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4 Reasons to Give Thanks to Our Oceans (Without Them We're Screwed)

Oceans are essential to our lives, but the evidence strongly suggests we take them for granted way too much.

Thanksgiving is a good thing. I'm not talking about the more dubious aspects of the holiday, what with the industrial turkey farms, and the genetically engineered corn, and the stories of martyric pilgrims and murderous Indians (or, more likely, the other way around) coming together to share a feast before they slaughtered one another. That stuff is messed up.

At the core, it's the simple eponymous value of Thanksgiving that is important: the giving of thanks. Our world moves quickly these days, and the distance between our day-to-day existence and the processes that support our elevated lifestyles have never been greater. It's important to take some time now and again to reconnect and to identify the foundations and sacrifices involved in the simple things, like the food on our table, the air in our lungs, the snow on the mountaintops, and soft, warm breezes on our shoulders.

In honor of the Thanksgiving holiday, I'd like to offer acknowledgement and gratitude for the essential role that the ocean has plays in the core components of our lives and our comfort.

1. We give thanks for the air we breathe.

The yin-and-yang balance of plant and animal life on Earth is manifest in many ways, but perhaps none quite as poetically as it is in our breath. As we all learned in elementary school, while animals absorb oxygen and emit carbon dioxide as waste, plants do the opposite, soaking up CO2 and enriching our atmosphere with oxygen. Together, we perpetuate a balanced system that allows for the coexistence and further evolution of all of Earth's organisms.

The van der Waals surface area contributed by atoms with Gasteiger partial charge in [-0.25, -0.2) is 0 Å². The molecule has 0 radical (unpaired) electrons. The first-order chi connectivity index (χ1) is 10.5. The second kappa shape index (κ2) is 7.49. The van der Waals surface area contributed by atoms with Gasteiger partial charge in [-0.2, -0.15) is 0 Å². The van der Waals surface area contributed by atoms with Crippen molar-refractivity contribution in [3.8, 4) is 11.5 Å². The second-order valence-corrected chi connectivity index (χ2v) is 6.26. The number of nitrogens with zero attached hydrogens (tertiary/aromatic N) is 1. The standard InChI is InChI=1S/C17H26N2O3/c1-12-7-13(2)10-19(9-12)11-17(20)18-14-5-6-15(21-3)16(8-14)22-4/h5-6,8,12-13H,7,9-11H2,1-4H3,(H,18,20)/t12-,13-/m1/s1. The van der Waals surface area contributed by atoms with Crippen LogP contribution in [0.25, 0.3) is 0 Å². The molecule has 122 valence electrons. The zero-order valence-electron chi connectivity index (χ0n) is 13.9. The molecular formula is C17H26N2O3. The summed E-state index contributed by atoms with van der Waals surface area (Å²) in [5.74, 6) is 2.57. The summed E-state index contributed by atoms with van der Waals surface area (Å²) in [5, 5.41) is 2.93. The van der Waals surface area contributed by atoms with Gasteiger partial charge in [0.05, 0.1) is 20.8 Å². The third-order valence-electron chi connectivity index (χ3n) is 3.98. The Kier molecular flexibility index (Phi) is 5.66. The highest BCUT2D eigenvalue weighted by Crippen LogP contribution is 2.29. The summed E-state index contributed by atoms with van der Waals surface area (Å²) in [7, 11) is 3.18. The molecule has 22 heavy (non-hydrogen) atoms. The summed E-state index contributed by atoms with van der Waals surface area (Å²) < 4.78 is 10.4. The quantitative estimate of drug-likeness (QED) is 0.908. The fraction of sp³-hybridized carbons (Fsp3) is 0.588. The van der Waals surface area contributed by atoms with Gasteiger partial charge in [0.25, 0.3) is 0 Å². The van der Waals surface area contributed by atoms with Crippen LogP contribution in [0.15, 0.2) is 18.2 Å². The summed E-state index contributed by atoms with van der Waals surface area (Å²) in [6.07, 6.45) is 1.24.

What is somewhat less well-known is that the army of plants we assume to be doing the work of scrubbing our exhaled CO2 out of our breathing space -- the trees in our towns and cities, the grass in our fields, even the vast forests of the boreal and the equatorial regions -- are really more like the ceremonial guard than the actual workhorse infantry. In actuality, between 70 and 80 percent of the oxygen in our atmosphere is produced not by our neighborly terrestrial trees, ferns and grasses, but rather by algae, phytoplankton and other marine plants in our oceans.

It's interesting to think about what could happen to our atmosphere and to our ability to exist as human beings if our oceans continue to sicken. Current trends indicate a general decrease in large, complex organisms in favor of what certain doom-and-gloom (albeit seemingly quite accurate) scientific papers are referring to as "the rise of slime" -- an ocean picked clean of predators, where the dominant populations are simple organisms such as jellyfish and worms. The marine plants of today have evolved in a balanced kinship with co-habiting marine animals, just as the animals of the land have evolved alongside terrestrial plants. Without bees, for example, there would be no need for flowers... and without flowers, no sustenance for bees. Surely there are similar symbiotic bonds among oceanic plants and animals. What might the decline of complex aquatic life mean for the ocean's ability to cleanse the air of carbon dioxide and to provide oxygen for us to breathe?

2. We give thanks for the food that sustains us.

The productive nature of the ocean is, while not exactly boundless, bountiful in the extreme. We catch, capture and harvest millions of tons of food from our oceans every year. While some of this is taken in a sustainable and responsible manner, a dangerously large portion is not. This is a significant challenge to our future as a global society, as illegal and unsustainable fishing practices threaten the ocean's ability to sustain us.

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